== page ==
The Coming (#31)

“We can go to Second Street,” said Coach Fraser.

Rory and Allen did not object. Second Street was a big part of their history. E Spernanza’s dad took Rory there when it first opened. The ceiling tiles were falling, but the burgers rocked. Through college, Rory dropped a fair share of cash in the more upscale Second Street. The ceiling tiles had been repaired and the burgers were still great. A few years back, Rory and Allen spent an epic night there when the cliche that “even a blind squirrel finds an acorn” would come to life. Heading to Second Street seemed like a good idea.

Except when they got there. The once Cheers like atmosphere had gone cosmopolitan. Rory felt betrayed by the new look and expressed his doubt, “Coach, are you sure this is the place you want to go? How about the Moose?”

Coach Fraser replied, “We have to go here. There is someone waiting.”

Allen secretly hoped it was an acorn reunion, but it was not to be. Sitting in a darkened booth and looking rather mechanical was Poodle. He had been witness to the epic nature of the aforementioned evening, but tonight he was looking scared and out of sorts.

“I found them. Now I’ve got to go,” said Coach Fraser.

He left without even saying good bye. “Some people never change,” said Rory.

“POODLE, what’s up my brother?” said Allen.

Poodle never looked over. He asked, “Are they out there?”

“Who?” said Allen.

“Those voices. The ones singing obscure Blue Oyster Cult songs like “Veteran of Psychic Wars” and “Flaming Telepaths.”

“How much have you had to drink?” asked Rory.

“If I’m still breathing, not enough. You guys, I need your help. Will you come to Tangier Island?”

Rory and Allen looked at each other. Both knew that there was disaster written all over a trip with Poodle into the bay. They would have been safer chugging up the Amazon. Rory still believed that whatever had been going on in his life was real, so he thought this was just another piece to his journey. Allen saw that nothing epic was going to happen, so he offered to drive the trio to Poodle’s boat. They got to the dock in about an hour’s time and Allen finally saw potential for the night.

“You got enough ballast in this tub?” asked Allen.

“She’ll get us there,” said Poodle, “It’s whether they let us come back that is the question.”

“Who?” asked Rory.

“I don’t know, voices. Just a bunch of damn voices I heard when I was crabbin’ the other day. I’ve been spooked ever sense.”

“Do you think it was some island dudes trying to scare you off?” asked Allen.

“No way. They told me to go down to the Yorktown Pub and pick up a case of Sea Grass. I never even heard of it, but the guy there was waiting for me. It’s some kind of micro brew. We’re supposed to drink it before we get to the island and then wait. No real person could ever set something like that up.”

They drank their first Sea Grass before leaving the dock. It was cold and dark like a Guinness. It didn’t have any of that hoppy taste like a pale ale. It was dark, smooth, and potent. There was a collective accrual of drunkenness that was taking them beyond boating under intoxication to a spiritual realm like that Rory had experienced at Carter’s Grove. This time, the goats were not present and he felt doom instead of being enlightened. Allen sensed the changing aura and began yelling that the boat needed power washing to appease the spirits. Poodle kept drinking and steered a course into the rising sun that was for him was blinding.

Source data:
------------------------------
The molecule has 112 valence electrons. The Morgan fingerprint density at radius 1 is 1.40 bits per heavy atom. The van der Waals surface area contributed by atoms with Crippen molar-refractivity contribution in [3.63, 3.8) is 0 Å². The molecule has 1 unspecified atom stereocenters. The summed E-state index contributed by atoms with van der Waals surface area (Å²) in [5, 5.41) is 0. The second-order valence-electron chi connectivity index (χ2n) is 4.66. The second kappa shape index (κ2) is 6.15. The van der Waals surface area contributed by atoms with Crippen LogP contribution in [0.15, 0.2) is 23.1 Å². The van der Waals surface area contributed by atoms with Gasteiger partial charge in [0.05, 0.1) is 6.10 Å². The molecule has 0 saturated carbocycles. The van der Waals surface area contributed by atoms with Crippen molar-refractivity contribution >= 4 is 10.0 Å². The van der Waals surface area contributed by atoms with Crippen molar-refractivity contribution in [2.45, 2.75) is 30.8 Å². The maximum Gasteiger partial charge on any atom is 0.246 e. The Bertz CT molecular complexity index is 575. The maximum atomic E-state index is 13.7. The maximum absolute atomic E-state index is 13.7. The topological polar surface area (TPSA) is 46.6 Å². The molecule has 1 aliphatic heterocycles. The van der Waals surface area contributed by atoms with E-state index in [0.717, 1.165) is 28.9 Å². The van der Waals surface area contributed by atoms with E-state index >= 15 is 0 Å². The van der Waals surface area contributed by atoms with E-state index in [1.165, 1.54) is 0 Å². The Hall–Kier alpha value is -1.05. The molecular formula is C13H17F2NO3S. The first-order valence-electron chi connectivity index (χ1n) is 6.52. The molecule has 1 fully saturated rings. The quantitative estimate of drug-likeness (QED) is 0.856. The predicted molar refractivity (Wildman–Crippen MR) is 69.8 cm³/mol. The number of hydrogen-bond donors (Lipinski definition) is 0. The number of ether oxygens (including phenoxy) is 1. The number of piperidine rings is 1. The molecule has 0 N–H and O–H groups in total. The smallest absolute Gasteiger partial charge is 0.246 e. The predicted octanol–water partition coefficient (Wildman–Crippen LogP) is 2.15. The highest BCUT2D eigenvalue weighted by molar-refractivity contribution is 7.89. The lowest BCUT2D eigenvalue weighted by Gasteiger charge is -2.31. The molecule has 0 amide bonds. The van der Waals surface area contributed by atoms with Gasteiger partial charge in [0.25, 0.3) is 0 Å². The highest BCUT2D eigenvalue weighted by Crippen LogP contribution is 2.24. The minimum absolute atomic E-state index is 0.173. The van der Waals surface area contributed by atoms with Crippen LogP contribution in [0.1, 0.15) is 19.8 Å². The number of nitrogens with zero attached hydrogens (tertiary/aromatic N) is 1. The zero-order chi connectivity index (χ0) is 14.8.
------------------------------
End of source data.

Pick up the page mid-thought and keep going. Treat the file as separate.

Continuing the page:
With the sun taking a mid morning perch, Poodle dropped an anchor. The water was a little rough, but there was not lagoon to put in. This end of Tangier Island had been abandoned. Once there was a village called, Canaan, but the island life offered little to people, so they left everything behind. Since then, the Chesapeake Bay had been taking in the leftovers. With little commercial relevance to the island, estimates of it’s death had been written in ledgers at between twenty-five and fifty years. Each of the guys chugged one last beer and jumped into the water. They had a short swim to a narrow beach that was cluttered with all sorts of trash from the bay.

“This is an environmental nightmare,” said Allen as he stepped over an axle from a lawn mower. One wheel was still attached and it was anybody’s guess as to where the junk had floated from. “Goats don’t leave trash behind,” he said.

“Look at this,” said Rory. He pointed to the ground at a human skull. “Where do you think it’s from?” He reached down and picked it up. At that moment, the full force of the beer hit. Clouds streaked across the sky and blocked out the sun. The boat sat perfectly still in water that did not move. Poodle passed out while Rory and Allen waited for whatever was coming.

“I guess this isn’t real either,” said Rory.

“I’m not sure yet,” said Allen.

A voice with an English and Virginia accent began speaking. Rory and Allen assumed it was coming from the skull, so they focused their attention there, “This was our promised land. We settled here. We were buried here. Now the waters dissolve our graves and the bay is taking the island away. Danger awaits those who do not heed the environmental warnings. Rising waters will be the least of the problems.”

“What are the most of the problems?” said Allen.

“Man.”

“What do you want us to do?” said Rory.

“You must fight global ambivalence. There are many fronts. Save this island before the horrors are released.”

The sun came back out. The choppy waters returned. Poodle woke up.

“Get in the boat,” said Rory. “We’ve got to go.”

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